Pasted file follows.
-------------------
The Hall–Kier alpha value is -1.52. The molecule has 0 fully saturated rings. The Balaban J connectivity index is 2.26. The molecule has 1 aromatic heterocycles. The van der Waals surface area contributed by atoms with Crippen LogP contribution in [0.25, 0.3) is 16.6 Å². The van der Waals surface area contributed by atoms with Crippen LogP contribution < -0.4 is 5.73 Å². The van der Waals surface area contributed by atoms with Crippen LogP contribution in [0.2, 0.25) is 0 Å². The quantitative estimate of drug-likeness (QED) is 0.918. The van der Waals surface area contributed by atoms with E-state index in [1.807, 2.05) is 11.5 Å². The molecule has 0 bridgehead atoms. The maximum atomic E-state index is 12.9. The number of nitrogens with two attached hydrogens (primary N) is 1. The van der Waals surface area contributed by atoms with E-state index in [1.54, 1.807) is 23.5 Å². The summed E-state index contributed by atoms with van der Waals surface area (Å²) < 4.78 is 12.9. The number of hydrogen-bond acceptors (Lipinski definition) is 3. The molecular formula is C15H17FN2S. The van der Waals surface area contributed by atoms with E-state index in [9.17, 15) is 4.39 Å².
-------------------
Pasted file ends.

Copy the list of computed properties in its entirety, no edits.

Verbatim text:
The Hall–Kier alpha value is -1.52. The molecule has 0 fully saturated rings. The Balaban J connectivity index is 2.26. The molecule has 1 aromatic heterocycles. The van der Waals surface area contributed by atoms with Crippen LogP contribution in [0.25, 0.3) is 16.6 Å². The van der Waals surface area contributed by atoms with Crippen LogP contribution < -0.4 is 5.73 Å². The van der Waals surface area contributed by atoms with Crippen LogP contribution in [0.2, 0.25) is 0 Å². The quantitative estimate of drug-likeness (QED) is 0.918. The van der Waals surface area contributed by atoms with E-state index in [1.807, 2.05) is 11.5 Å². The molecule has 0 bridgehead atoms. The maximum atomic E-state index is 12.9. The number of nitrogens with two attached hydrogens (primary N) is 1. The van der Waals surface area contributed by atoms with E-state index in [1.54, 1.807) is 23.5 Å². The summed E-state index contributed by atoms with van der Waals surface area (Å²) < 4.78 is 12.9. The number of hydrogen-bond acceptors (Lipinski definition) is 3. The molecular formula is C15H17FN2S. The van der Waals surface area contributed by atoms with E-state index in [9.17, 15) is 4.39 Å².